To achieve that, we considered distribution of SNPs and their effects on loss and gain of TFBS. For each nucleotide change, we have calculated Δ = |qq*| for the TFBS scores before (q) and after (q*) nucleotide change, and compared its values to empirically determined thresholds. Calculations of the scores q and q* were done according to the MATCH scoring formula (see Materials and Methods). If Δ ≥ Δ0, the site was considered as “lost” or “gained” depending which score value was larger, q or q*.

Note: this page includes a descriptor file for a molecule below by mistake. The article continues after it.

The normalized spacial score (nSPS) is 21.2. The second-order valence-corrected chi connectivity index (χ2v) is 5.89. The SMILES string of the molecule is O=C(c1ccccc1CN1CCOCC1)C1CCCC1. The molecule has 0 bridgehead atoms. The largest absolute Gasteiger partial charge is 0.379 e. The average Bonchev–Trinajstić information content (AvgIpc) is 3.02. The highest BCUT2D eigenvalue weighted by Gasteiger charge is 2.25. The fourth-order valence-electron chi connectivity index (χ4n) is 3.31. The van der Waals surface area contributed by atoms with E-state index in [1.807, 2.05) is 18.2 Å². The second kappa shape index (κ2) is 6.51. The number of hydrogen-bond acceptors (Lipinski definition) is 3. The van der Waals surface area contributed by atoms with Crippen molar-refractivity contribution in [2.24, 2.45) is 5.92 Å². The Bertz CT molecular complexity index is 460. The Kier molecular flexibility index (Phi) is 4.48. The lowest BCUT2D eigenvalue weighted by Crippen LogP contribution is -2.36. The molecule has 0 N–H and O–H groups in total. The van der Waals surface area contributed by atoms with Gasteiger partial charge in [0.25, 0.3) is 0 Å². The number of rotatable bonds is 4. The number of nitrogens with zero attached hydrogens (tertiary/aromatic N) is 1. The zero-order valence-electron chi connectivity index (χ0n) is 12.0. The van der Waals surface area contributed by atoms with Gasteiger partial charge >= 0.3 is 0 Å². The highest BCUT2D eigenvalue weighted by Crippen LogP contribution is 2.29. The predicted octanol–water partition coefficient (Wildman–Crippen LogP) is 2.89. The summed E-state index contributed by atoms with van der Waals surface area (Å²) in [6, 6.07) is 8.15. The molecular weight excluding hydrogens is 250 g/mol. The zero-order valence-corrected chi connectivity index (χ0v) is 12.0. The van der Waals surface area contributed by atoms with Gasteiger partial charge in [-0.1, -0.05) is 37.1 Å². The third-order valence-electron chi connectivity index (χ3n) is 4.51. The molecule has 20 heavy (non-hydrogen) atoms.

Frequencies of site losses and site gains for the promoters and for the random subset of 18,389 intergenic sequences, each 2,000 nt in length, were compared. We hypothesized that functionally important promoter motifs will have less variation causing the loss of sites. For each TF, we calculated the ratio of the site losses in intergenic sequences to the site losses in promoters. All entries were than ranked according to these ratios, which reflected relative “suppression” of the site losses by SNPs (Table 3). Relative suppressions of the site gains were calculated in a similar fashion (see Table 4). The binding sites for ABF (CACGTGGC) and CBF4 transcription factors were the most protected from the site loss. In abscisic acid signaling, ABF factors govern osmotic stress response through modulation of the gene expression downstream of SnRK2 kinases, while CBF4 regulates adaptation to drought. For several important transcription factors, such as MADS8 (involved in the control of flowering time), GT-1 and GATA-1 (response to light), we observed that variation was avoided in positions where nucleotide change can lead to the site gain. Additional data and the results of the analysis of SNPs in TFBS could be seen in the Table 3, Table 4, and S5 Table.